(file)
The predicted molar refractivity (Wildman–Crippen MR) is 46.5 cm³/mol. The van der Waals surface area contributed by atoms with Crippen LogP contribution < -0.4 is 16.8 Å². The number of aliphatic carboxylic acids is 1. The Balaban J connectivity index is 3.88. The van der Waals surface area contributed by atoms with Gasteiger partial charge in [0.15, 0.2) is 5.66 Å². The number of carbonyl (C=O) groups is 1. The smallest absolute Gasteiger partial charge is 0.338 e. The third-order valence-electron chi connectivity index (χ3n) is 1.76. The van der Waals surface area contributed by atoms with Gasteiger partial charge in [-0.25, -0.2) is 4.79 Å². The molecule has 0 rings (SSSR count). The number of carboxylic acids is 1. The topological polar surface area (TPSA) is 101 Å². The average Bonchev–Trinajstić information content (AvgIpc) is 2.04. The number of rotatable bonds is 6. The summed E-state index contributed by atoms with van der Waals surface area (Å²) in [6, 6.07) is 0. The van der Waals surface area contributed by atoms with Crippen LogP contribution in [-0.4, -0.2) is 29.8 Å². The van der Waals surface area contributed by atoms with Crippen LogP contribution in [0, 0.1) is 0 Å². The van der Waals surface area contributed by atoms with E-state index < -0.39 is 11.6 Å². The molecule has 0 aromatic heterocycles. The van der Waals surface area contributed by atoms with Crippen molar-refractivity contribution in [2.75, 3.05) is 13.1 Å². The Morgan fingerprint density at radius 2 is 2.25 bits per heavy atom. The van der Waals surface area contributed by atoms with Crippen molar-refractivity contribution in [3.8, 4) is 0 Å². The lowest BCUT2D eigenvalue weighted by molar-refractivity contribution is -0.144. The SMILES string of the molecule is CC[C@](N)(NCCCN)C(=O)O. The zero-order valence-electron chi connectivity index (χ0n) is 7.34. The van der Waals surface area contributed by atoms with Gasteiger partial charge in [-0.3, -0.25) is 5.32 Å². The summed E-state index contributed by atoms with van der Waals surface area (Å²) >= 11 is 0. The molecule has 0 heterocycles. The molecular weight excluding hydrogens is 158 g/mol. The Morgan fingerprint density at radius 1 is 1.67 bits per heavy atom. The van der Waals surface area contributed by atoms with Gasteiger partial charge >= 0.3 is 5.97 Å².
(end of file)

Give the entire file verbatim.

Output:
The predicted molar refractivity (Wildman–Crippen MR) is 46.5 cm³/mol. The van der Waals surface area contributed by atoms with Crippen LogP contribution < -0.4 is 16.8 Å². The number of aliphatic carboxylic acids is 1. The Balaban J connectivity index is 3.88. The van der Waals surface area contributed by atoms with Gasteiger partial charge in [0.15, 0.2) is 5.66 Å². The number of carbonyl (C=O) groups is 1. The smallest absolute Gasteiger partial charge is 0.338 e. The third-order valence-electron chi connectivity index (χ3n) is 1.76. The van der Waals surface area contributed by atoms with Gasteiger partial charge in [-0.25, -0.2) is 4.79 Å². The molecule has 0 rings (SSSR count). The number of carboxylic acids is 1. The topological polar surface area (TPSA) is 101 Å². The average Bonchev–Trinajstić information content (AvgIpc) is 2.04. The number of rotatable bonds is 6. The summed E-state index contributed by atoms with van der Waals surface area (Å²) in [6, 6.07) is 0. The van der Waals surface area contributed by atoms with Crippen LogP contribution in [-0.4, -0.2) is 29.8 Å². The van der Waals surface area contributed by atoms with Crippen LogP contribution in [0, 0.1) is 0 Å². The van der Waals surface area contributed by atoms with E-state index < -0.39 is 11.6 Å². The molecule has 0 aromatic heterocycles. The van der Waals surface area contributed by atoms with Crippen molar-refractivity contribution in [2.75, 3.05) is 13.1 Å². The Morgan fingerprint density at radius 2 is 2.25 bits per heavy atom. The van der Waals surface area contributed by atoms with Crippen molar-refractivity contribution in [3.8, 4) is 0 Å². The lowest BCUT2D eigenvalue weighted by molar-refractivity contribution is -0.144. The SMILES string of the molecule is CC[C@](N)(NCCCN)C(=O)O. The zero-order valence-electron chi connectivity index (χ0n) is 7.34. The van der Waals surface area contributed by atoms with Gasteiger partial charge in [-0.3, -0.25) is 5.32 Å². The summed E-state index contributed by atoms with van der Waals surface area (Å²) >= 11 is 0. The molecule has 0 heterocycles. The molecular weight excluding hydrogens is 158 g/mol. The Morgan fingerprint density at radius 1 is 1.67 bits per heavy atom. The van der Waals surface area contributed by atoms with Gasteiger partial charge >= 0.3 is 5.97 Å².